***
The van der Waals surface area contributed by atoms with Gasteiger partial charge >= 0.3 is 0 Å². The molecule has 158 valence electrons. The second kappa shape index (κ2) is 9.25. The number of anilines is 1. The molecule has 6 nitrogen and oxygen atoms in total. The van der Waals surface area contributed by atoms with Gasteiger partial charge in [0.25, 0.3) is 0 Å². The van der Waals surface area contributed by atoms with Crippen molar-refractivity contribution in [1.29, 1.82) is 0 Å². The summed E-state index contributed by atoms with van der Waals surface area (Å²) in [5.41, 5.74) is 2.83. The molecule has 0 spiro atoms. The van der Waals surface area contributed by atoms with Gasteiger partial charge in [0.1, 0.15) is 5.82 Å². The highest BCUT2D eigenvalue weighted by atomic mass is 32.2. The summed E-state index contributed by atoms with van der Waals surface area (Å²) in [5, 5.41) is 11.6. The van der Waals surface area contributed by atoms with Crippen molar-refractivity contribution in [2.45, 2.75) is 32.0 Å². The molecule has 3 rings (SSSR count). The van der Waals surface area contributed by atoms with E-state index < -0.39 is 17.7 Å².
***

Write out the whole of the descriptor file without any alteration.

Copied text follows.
The van der Waals surface area contributed by atoms with Gasteiger partial charge >= 0.3 is 0 Å². The molecule has 158 valence electrons. The second kappa shape index (κ2) is 9.25. The number of anilines is 1. The molecule has 6 nitrogen and oxygen atoms in total. The van der Waals surface area contributed by atoms with Gasteiger partial charge in [0.25, 0.3) is 0 Å². The van der Waals surface area contributed by atoms with Crippen molar-refractivity contribution in [1.29, 1.82) is 0 Å². The summed E-state index contributed by atoms with van der Waals surface area (Å²) in [5.41, 5.74) is 2.83. The molecule has 0 spiro atoms. The van der Waals surface area contributed by atoms with Gasteiger partial charge in [0.1, 0.15) is 5.82 Å². The highest BCUT2D eigenvalue weighted by atomic mass is 32.2. The summed E-state index contributed by atoms with van der Waals surface area (Å²) in [5, 5.41) is 11.6. The van der Waals surface area contributed by atoms with Crippen molar-refractivity contribution in [2.45, 2.75) is 32.0 Å². The molecule has 3 rings (SSSR count). The van der Waals surface area contributed by atoms with E-state index < -0.39 is 17.7 Å².